Our partnership with Finca Esperanza in Guatemala and the Vizcaino Family is a constantly evolving collaboration. We have partnered with each other to find ways to support the pursuit of improved quality and consistency. In partnering with a farm and committing to their evolution, the challenges of consistent and high quality coffee are shared and not just a one way street. We have sought to address many aspects of the quality chain, to better understand the elements that affect quality. Upon commencement of our collaboration, the focus was to improve organic farming practices through better compost management and Actively Aerated Compost Tea application. Building soil and promoting plant health is an ongoing process that we continue to support. We started with soil health because that is the literal foundation of the farm. Plant health, fruit quality, yield, and the management of pests and disease are all linked to soil health. Soil health is only the beginning. As we continued to support their development, we followed with fermentation experiments to help them understand the elements that affect coffee fermentation and establish sound practices. This helped us better communicate the important factors that have an impact of overall quality, like ambient temperature and tank cleanliness during fermentation. This immediately led us into the drying process, which is the subject of our current collaboration.
When approaching a new project, the site concerns are reviewed in order to appreciate the need and impact of the project. Some of our concerns from past experiences were reliability, control, and management of drying process. Esperanza had arranged to use equipment at other local farms to assist with drying. This removed control of the drying phase to other producers that frequently have a very different approach and understanding of coffee processing. Some farms focus on efficiency or speed as the priority in drying. This approach tends to come from the necessity to speed up production due to the guardiola (drying machine) reaching capacity during harvest. Guardiolas can be very effective tools for drying high quality coffee and provide consistent results, but they are also expensive and require a source of fuel like parchment, wood, or gas to keep them working. Parchment is readily available if you have a drying mill, which Esperanza does not. Wood and fuel are also good if there is an sufficient supply. There are also ample sources of free energy that can be harnessed to dry coffee, like sun and air. When harnessing sun and wind, control is both the goal and the challenge. We do not control when the sun will shine, the ambient temperature outdoors, the velocity of the wind, or the moisture content of the air day to day. Raised-bed drying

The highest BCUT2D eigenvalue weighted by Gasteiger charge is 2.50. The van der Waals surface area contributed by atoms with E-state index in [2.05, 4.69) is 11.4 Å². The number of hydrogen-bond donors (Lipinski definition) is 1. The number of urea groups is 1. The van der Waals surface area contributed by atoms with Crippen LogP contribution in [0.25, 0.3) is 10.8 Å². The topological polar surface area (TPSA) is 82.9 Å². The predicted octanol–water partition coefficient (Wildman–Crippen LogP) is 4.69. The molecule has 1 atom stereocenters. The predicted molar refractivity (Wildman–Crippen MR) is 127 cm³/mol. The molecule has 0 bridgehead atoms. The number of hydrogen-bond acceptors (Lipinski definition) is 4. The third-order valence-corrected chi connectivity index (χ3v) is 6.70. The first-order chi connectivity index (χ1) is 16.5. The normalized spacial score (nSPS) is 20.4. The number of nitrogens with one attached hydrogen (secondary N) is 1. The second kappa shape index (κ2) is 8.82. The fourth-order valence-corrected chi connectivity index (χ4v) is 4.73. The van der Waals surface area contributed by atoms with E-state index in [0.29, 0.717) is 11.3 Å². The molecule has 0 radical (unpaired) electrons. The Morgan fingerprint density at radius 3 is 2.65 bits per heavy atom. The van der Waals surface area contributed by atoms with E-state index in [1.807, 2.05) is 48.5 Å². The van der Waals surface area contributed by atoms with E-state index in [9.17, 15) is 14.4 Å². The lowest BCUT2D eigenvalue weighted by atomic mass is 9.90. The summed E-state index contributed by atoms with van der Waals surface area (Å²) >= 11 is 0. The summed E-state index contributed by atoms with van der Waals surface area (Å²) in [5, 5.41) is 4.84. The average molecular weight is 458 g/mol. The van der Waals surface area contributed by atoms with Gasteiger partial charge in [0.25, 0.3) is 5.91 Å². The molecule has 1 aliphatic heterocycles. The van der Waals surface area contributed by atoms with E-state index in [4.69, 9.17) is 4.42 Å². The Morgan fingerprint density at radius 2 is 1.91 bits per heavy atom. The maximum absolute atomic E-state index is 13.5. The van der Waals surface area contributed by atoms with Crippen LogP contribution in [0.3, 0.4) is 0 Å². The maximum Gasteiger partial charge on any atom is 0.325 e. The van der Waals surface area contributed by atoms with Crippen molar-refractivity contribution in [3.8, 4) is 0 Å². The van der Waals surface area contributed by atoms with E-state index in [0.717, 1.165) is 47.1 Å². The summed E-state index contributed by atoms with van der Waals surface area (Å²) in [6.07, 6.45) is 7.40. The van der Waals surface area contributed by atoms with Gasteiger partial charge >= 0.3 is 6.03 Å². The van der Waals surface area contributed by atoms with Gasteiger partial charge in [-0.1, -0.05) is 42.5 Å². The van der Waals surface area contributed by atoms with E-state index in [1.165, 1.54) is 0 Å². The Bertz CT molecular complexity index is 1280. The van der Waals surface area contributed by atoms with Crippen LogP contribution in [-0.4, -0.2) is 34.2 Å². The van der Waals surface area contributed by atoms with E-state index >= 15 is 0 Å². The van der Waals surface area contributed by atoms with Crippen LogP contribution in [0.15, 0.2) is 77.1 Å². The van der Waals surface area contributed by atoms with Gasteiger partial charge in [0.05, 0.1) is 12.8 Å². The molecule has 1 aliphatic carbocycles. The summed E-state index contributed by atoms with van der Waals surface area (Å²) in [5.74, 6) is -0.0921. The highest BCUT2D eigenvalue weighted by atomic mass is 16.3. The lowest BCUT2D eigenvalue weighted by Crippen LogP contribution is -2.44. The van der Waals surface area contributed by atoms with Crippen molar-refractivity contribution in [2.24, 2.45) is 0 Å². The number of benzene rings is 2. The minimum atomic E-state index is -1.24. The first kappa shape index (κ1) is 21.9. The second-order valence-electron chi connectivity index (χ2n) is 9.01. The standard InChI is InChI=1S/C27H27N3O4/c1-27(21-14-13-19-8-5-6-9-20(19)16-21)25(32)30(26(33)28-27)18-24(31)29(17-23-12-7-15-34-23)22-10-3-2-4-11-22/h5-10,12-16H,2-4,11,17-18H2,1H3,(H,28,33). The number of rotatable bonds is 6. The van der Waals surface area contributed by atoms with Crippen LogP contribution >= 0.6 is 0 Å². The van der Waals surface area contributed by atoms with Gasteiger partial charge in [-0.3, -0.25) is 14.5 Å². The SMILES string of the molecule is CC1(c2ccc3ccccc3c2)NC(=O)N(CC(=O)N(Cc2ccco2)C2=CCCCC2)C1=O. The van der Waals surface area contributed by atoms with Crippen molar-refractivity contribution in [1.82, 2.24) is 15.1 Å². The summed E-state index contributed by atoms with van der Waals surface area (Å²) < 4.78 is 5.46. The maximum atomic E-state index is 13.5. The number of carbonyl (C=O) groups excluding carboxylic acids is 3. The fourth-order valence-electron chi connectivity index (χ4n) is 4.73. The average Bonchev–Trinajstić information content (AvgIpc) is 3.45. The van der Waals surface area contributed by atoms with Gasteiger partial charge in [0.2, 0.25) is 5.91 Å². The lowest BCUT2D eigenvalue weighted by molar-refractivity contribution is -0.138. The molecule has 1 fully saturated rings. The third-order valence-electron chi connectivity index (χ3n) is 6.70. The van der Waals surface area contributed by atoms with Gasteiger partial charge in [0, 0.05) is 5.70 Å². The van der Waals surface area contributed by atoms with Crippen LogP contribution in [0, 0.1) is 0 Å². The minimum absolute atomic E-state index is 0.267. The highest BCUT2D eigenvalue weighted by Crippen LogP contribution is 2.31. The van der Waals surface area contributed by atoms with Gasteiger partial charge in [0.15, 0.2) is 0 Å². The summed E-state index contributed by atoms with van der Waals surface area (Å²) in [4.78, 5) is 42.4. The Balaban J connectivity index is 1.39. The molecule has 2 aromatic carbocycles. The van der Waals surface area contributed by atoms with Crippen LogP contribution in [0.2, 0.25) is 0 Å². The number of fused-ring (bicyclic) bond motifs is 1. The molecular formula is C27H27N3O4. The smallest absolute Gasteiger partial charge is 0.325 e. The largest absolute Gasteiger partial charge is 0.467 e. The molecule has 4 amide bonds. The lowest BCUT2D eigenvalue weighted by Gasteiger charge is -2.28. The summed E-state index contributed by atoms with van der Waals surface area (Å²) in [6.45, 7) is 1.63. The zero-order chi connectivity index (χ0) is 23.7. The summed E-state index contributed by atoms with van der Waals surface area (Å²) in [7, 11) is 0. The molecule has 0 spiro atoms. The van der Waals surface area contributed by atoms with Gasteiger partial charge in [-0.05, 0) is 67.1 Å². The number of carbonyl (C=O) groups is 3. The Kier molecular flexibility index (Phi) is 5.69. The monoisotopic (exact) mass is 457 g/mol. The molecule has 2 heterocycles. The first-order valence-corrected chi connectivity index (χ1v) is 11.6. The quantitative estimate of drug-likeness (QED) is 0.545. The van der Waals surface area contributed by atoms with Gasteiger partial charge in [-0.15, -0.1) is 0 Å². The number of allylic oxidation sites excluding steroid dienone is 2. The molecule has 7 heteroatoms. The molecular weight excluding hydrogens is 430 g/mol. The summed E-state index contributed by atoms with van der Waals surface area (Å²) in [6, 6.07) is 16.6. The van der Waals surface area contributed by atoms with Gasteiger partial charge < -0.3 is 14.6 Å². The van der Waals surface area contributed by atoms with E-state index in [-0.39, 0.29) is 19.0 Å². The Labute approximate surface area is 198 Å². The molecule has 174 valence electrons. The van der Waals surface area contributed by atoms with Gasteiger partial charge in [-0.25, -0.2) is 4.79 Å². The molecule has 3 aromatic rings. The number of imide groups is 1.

A concept sketch of the drying house.
Freshly picked coffee cherries starting the natural process on beds that will soon be loaded into the drying house.
houses are commonly used at coffee farms for drying, but leave more to be desired in terms of control. Farmers from around the world have been using clever ways for millennia to harness solar and wind power. This was the inspiration that motivated a conversation I was having with a Washington University architecture professor while meeting at Blueprint Coffee. Jonathan Stitleman, who was also instrumental in designing the interior of our new location on Watson, started to share with me architectural ideas that guided agricultural structures like grain mills and tobacco barns. With simple modifications, the design of the structures allowed farmers to dry corn, wheat or tobacco in hot and humid conditions. One technique used in the design was to create a chimney effect or stack effect. The stack effect uses the combined effects of the sun and wind to move air upward through a building. With this in mind, we proposed the design idea to Esperanza and began sketching the concept with Jonathan. After a few meetings we brought in Francisco Vizcaino, Ana’s son, to discuss the plans and initiate the construction.
The design of the drying house took into consideration the prevailing winds and path of the sun to get the greatest effect. Most drying houses are fairly open to the elements so they cannot move air and heat in or out when it is necessary. So this structure is mostly enclosed except window-vents at the roof that can be opened in the morning when sunlight begins to
warm the interior air causing it to rise. This movement pulls out remnant humidity and coolness from the previous night. As the house begins to warm up around 30-40 C, vents that are located at the base of the house can be opened. They are opened in proportion to the number of window-vents open at the roof. For the chimney effect to begin to kick-in at this point the window-vents need to be smaller than the area opened below. At this point we estimate by 50-75% more restricted. What is also happening in this process is a change in barometric pressure and ambient humidity. Mornings are very humid at Esperanza, so that is why the structure needs to be able to be completely enclosed. Interior humidity can be partially controlled, delaying an increase in humidity in the evening and accelerating humidity in the morning. Barometric pressure is helpful in anticipating increased humidity and weather changes that are relatively predicable at Esperanza as well. So, the structure ends up becoming an instrument to accelerate drying in humid conditions without the need for additional fuels. This is accomplished by using techniques that have been used for ages in agriculture around the world.
This year’s natural-processed and 32-hour CIMA yeast fermented coffees (available in the coming months) were all dried in this new structure. As this is an innovation for coffee, the first round is trial and error based on our current understanding of coffee drying. This year, a process of learning and improving efficiency will begin.